Black Faculty at the University of Arkansas at Little Rock Air Their Grievances

Recently a group of faculty from underrepresented groups held an online meeting with Christina Drale, chancellor of the University of Arkansas at Little Rock. The faculty members aired a number of grievances including:

  • The number of students from underrepresented groups is rising but the number of faculty from these groups is declining.
  • Black and other minority faculty are paid less than their White colleagues.
  • No members of the chancellor’s cabinet are people of color.
  • Black faculty’s scholarship is not regarded as substantive and this has had a negative impact on promotion and tenure decisions.

One participant in the meeting noted that since the university was founded in 1927, only six Black scholars had reached the rank of full professor. A 2014 university report listed 60 Black scholars among 803 total faculty. A recent analysis found that 28 of the 443 full-time faculty members are Black.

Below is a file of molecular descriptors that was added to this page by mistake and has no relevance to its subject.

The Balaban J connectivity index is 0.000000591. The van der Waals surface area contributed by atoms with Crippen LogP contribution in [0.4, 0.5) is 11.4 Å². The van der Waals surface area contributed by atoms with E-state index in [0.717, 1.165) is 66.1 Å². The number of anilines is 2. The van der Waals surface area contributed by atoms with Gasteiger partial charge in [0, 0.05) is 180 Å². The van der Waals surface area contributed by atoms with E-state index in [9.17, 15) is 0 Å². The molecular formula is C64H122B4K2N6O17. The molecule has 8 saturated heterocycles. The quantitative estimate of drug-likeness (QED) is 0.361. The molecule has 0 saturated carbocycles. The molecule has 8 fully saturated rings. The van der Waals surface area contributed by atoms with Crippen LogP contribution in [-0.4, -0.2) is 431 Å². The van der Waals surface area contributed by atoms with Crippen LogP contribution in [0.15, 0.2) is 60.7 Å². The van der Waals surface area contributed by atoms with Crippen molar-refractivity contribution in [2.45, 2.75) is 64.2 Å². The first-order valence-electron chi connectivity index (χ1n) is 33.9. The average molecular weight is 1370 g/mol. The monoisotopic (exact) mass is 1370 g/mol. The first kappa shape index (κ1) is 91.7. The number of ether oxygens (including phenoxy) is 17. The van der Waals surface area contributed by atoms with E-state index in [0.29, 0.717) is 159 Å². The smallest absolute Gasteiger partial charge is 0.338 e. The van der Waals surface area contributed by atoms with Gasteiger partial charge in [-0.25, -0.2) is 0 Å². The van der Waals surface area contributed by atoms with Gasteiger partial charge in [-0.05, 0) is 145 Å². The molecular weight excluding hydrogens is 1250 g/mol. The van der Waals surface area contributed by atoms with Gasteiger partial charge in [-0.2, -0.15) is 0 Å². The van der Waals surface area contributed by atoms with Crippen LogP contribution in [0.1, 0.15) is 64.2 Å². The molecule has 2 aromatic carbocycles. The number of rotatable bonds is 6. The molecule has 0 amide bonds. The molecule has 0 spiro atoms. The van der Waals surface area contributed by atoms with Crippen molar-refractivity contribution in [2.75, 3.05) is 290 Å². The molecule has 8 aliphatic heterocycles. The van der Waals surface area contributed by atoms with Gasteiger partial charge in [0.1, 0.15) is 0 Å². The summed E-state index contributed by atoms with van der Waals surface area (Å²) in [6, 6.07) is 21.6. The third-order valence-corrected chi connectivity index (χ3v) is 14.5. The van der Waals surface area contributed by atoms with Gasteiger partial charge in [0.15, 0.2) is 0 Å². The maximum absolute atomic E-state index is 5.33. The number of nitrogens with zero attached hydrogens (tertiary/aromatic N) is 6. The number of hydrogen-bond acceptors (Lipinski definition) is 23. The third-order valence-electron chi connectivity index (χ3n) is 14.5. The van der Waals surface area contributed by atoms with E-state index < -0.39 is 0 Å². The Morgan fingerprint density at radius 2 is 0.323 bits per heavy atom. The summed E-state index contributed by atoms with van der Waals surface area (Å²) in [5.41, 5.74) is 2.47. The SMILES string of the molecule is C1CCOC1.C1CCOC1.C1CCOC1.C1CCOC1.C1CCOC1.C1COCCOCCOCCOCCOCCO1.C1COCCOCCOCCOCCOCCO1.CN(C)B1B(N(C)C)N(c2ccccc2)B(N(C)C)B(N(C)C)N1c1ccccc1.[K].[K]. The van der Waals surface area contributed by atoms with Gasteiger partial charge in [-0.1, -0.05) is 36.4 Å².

A participant in the meeting told JBHE that the “university is stonewalling. Chancellor Dr. Drale suggested that sensitivity training be mandated to solve issues of systemic and historic racial inequity, discrimination, harassment, and retaliation. Training alone will do nothing to change the structure of the institution, nor would it do anything to correct historic inequities in pay, promotion, or the treatment of Black and Hispanic faculty and staff.”

The University of Arkansas at Little Rock enrolls nearly 8,000 undergraduate students and about 2,800 graduate students according to the most recent data supplied to the U.S. Department of Education. African Americans make up 25 percent of the undergraduate student body.

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  1. Your assessment of 28 African American professors at the university is likely incorrect. There are about 28 African American and Hispanic faculty combined. I unfortunately received the bad news of another African-American scholar resigning this morning.

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